Becky watched him, fidgeting and scuffing her feet along the ground as she wondered what to say— Until Isa gave her another nudge, and she stepped forward and cleared her throat.
‘Uh, hi?’ she tried. ‘Hello?’
‘Ah, hello, there,’ Seymour gave a warm smile as he turned to face Becky. ‘What can I get for you?’
‘Um… I dunno,’ she answered. ‘Something pretty?’
‘What’s the occasion?’
‘They’re for my mum,’ Becky told him.
‘Ah, I see…. A birthday? Or… something else? What’s she been up to?’
‘She’s dead,’ Becky answered, simply.
A long pause followed; Seymour staring at Becky with surprise, before he cast a glance behind her— Becky could only assume he was looking to Isa.
Then, he nodded, and spoke in a gentler tone than he had before. ‘Ah. I see…. Something pretty. That shouldn’t be an issue.’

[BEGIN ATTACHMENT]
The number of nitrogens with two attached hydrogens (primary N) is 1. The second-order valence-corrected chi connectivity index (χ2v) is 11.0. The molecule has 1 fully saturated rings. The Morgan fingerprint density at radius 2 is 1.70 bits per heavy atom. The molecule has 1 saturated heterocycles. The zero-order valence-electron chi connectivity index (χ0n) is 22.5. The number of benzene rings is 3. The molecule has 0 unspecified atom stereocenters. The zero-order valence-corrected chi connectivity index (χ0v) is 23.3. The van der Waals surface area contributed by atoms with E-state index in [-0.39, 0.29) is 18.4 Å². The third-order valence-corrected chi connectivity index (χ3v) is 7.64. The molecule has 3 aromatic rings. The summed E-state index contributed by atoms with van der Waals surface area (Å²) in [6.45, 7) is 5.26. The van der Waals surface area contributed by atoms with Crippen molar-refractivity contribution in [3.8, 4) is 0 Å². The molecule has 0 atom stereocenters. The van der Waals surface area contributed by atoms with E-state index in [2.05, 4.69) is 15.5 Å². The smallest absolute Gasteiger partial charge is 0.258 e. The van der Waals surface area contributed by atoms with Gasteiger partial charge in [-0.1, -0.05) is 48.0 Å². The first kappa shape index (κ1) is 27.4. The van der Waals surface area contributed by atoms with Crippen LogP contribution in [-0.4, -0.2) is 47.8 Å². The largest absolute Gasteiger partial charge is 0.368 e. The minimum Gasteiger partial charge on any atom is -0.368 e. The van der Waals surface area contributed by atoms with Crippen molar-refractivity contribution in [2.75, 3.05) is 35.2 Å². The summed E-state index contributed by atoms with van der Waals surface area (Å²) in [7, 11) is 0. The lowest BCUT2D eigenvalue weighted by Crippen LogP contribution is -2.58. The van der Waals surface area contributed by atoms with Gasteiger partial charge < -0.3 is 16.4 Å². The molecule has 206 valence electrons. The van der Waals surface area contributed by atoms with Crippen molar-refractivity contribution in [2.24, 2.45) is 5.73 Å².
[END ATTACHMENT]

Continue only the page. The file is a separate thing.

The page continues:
‘Thanks,’ Becky mumbled as Seymour turned back around and began sorting through his flowers.
‘Not a worry,’ Seymour responded. ‘Do you have a budget in mind?’
‘Uh… no?’ Becky said, tentatively. ‘How much do flowers… usually cost?’
‘It depends on what you’re wanting,’ Seymour replied. ‘Anywhere between eight dollars, and five-hundred.’
‘Five… hundred… for flowers?’ Becky didn’t mean to make a face, but she couldn’t help it; she couldn’t help showing her confusion, which earned her a slap on the back of the head from Isa and a warning to be polite. ‘How… how many flowers are we talking about?’
‘Bridal bouquets can be quite complicated,’ Seymour said with a grin. ‘But I very much doubt this arrangement will end up that expensive…. What do you think about fifty, sixty dollars?’
‘Way less likely to give my dad an aneurysm,’ Becky responded— Much to Isa’s amusement. ‘As long as it’s pretty, though. My mum deserves it to be pretty.’